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posted on 28 July 2016

The Power Of Jupiter's Great Red Spot: Enormous Storm May Be Heating The Atmosphere

from The Conversation

-- this post authored by Andrew Coates, University College London

There is an "energy crisis" on Jupiter. At 800K (527ºC), its upper atmosphere is 600 degrees hotter than expected - a phenomenon also seen on the other giant planets in our solar system. And to make the matter even more perplexing, researchers have now discovered that the region of the atmosphere above Jupiter's Great Red Spot, a giant storm system, is hundreds of degrees hotter than anywhere else on the planet.

If heat from the sun isn't enough to produce these temperatures, where does the energy come from? The new observations, published in Nature, suggest that Jupiter's interior, rather than outside radiation, could be responsible.

Jupiter is a giant gas planet. From Earth we see zones and belts of clouds suspended in the hydrogen-rich atmosphere rotating with respect to each other, with the enormous Great Red Spot in the southern hemisphere. This storm is 22,000km by 12,000km. Though a mere pimple on Jupiter, it would engulf the Earth, and has been raging for hundreds of years, though now it seems to be slowly shrinking.

If you move in towards the planet, the pressure and temperature of the atmosphere increases and eventually becomes metallic hydrogen at a distance up that is about half Jupiter's radius. Jupiter emits about 60% more power than it receives from sunlight. This is likely due to the helium rain (which doesn't dissolve in metallic hydrogen) that falls from the top of Jupiter's highly compressed metallic hydrogen layer towards the centre of the planet, which generates kinetic energy. So we know the inside of Jupiter is extremely hot.

Motions in the metallic hydrogen layer also create Jupiter's huge magnetic field. This field diverts solar wind around the planet, and the sulphurous material spewing from the volcanoes on Io, one of Jupiter's moons, dominates the magnetosphere. Because Jupiter rotates rapidly in just under ten hours, the whole magnetosphere is driven by the rotation and it bulges at the equator. Jupiter has its own aurora (northern and southern lights), powered mainly by the magnetosphere. This is seen mainly in the ultraviolet, but with a small contribution (seen in X-rays) from the solar wind.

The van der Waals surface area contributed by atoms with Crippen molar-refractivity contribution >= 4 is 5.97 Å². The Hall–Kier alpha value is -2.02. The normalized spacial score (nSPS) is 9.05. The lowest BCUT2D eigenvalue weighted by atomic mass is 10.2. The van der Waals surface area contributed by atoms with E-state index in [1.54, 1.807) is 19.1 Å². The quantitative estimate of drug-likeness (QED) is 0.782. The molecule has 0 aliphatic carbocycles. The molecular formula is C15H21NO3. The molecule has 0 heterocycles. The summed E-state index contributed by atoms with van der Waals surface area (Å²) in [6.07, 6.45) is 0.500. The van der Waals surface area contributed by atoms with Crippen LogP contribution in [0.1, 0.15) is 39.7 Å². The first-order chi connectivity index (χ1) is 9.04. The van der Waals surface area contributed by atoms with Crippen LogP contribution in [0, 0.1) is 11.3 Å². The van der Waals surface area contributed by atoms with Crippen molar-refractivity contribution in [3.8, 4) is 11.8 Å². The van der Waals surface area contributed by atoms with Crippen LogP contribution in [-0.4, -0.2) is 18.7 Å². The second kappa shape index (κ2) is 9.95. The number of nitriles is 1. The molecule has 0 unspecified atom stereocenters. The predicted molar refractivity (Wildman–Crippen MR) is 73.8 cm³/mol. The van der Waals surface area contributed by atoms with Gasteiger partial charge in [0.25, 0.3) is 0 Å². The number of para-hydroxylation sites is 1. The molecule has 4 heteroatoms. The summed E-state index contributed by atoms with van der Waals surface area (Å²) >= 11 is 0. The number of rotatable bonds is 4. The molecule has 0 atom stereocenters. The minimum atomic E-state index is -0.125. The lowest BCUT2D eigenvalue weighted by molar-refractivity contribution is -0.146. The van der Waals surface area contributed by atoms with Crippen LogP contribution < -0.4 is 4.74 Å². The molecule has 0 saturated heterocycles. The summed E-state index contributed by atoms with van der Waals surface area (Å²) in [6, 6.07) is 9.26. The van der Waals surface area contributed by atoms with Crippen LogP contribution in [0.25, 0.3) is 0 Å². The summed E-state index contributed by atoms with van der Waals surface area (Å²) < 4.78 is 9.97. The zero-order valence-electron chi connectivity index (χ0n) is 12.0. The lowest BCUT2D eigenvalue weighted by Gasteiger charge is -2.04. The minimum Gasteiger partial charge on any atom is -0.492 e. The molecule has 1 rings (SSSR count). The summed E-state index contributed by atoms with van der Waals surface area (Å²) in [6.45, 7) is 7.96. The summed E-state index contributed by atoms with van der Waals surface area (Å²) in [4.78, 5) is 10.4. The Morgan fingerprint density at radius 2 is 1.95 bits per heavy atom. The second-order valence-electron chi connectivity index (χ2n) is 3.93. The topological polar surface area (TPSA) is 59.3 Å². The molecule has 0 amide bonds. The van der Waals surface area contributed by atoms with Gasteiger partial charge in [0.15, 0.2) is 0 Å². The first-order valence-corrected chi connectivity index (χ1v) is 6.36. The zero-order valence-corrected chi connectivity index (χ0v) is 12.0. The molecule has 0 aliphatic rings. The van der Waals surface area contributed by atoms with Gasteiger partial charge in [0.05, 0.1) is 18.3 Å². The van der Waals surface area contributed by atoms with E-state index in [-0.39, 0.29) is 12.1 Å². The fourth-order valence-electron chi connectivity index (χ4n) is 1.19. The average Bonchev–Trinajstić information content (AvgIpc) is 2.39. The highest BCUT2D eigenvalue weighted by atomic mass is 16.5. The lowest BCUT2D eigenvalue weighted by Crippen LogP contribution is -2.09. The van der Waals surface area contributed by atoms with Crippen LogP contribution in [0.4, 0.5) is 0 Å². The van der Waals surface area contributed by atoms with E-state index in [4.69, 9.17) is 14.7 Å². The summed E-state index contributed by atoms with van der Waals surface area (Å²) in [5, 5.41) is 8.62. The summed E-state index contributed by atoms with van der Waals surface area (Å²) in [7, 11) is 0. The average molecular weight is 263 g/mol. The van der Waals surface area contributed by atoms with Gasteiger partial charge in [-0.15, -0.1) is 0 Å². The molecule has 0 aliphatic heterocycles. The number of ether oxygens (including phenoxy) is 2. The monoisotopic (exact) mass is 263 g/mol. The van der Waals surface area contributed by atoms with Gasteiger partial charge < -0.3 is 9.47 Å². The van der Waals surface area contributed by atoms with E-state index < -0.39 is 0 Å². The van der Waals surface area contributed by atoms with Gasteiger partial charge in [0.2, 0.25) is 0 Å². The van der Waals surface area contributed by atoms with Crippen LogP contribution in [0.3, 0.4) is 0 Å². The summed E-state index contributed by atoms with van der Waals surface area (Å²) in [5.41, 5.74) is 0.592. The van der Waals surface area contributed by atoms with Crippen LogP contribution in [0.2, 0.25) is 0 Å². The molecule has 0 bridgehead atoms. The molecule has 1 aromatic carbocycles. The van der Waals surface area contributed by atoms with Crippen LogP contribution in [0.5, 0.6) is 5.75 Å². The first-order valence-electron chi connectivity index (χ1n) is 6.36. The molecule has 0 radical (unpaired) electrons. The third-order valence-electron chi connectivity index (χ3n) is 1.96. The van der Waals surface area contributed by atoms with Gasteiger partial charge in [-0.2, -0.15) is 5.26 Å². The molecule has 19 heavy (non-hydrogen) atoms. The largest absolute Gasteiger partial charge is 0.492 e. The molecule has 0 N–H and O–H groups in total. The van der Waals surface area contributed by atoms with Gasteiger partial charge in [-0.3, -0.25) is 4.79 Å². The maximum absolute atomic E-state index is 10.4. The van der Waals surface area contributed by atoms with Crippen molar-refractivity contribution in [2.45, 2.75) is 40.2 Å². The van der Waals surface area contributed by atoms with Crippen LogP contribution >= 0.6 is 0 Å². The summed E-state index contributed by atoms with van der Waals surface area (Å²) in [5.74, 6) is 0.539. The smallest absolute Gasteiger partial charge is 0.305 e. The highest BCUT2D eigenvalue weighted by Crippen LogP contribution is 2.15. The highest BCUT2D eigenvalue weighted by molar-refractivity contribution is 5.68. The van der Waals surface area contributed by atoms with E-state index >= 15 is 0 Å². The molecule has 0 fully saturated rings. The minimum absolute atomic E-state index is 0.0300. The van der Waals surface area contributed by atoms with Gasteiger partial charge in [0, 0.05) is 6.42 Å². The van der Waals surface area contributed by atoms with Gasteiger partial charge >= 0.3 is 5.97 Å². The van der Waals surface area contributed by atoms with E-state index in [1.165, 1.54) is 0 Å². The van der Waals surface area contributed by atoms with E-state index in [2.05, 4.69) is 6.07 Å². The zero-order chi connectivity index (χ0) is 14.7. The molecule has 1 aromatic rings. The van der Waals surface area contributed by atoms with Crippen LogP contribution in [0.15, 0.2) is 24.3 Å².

Jupiter's magnetosphere and aurora. NASA, ESA, Chandra, Hubble

As at all planets, the aurora provides a heat source from above. But this energy input is concentrated in the polar regions and cannot explain the heating of the upper atmosphere over all latitudes.

Strong evidence

Artist's impression of acoustic waves from Jupiter's Great Red Spot. Karen Teramura, UH IfA, James O'Donoghue

The new study is based on observations of an ion known as trihydrogen cation, which can be used to estimate the temperature in hydrogen-rich atmospheres. This indicates that the highest temperatures of the planet, by some 800 degrees, are 500 miles straight above the Great Red Spot. The temperatures in the polar regions are also slightly elevated compared with the rest.

Because the Great Red Spot is at lower altitude in Jupiter's atmosphere, this strongly suggests that energy travelling upwards from the planet's hot interior is somehow enhanced by the raging storm. The researchers suggest that the storm is producing acoustic waves, which are simply compressions of air, that transport the energy upwards like a huge, high-powered loudspeaker.

But what about the high temperatures at other latitudes, which are still about 600 degrees higher than models would predict? It has been suggested previously that acoustic waves across the planet - produced by turbulent motion in the counter-rotating zones and belts and by smaller more widespread storms - could also be heating the atmosphere. As now there is a direct observation that exactly this happens in the region around the Great Red Spot, it makes sense that it could take place over all latitudes.

Bright regions at the poles result from auroral emissions. Great Red Spot emissions at mid-latitudes can be seen moving under the slit from left to right.

In fact, there are examples on Earth where such energy transfer happens to high altitudes over the Andes mountains, so it seems plausible that something similar could happen on Jupiter. The result could also explain high upper atmosphere temperatures seen at other giant planets and, by analogy, any exoplanets with turbulent atmospheres.

The NASA Juno mission, recently arrived at Jupiter and will tell us more about Jupiter's interior structure and its aurora, as well as its formation. But we may need to wait for the ESA JUICE mission which arrives in 2030 to tell us more detail about the equatorial regions to help solve Jupiter's energy crisis for sure.

The ConversationAndrew Coates, Professor of Physics, Deputy Director (Solar System) at the Mullard Space Science Laboratory, University College London

This article was originally published on The Conversation. Read the original article.

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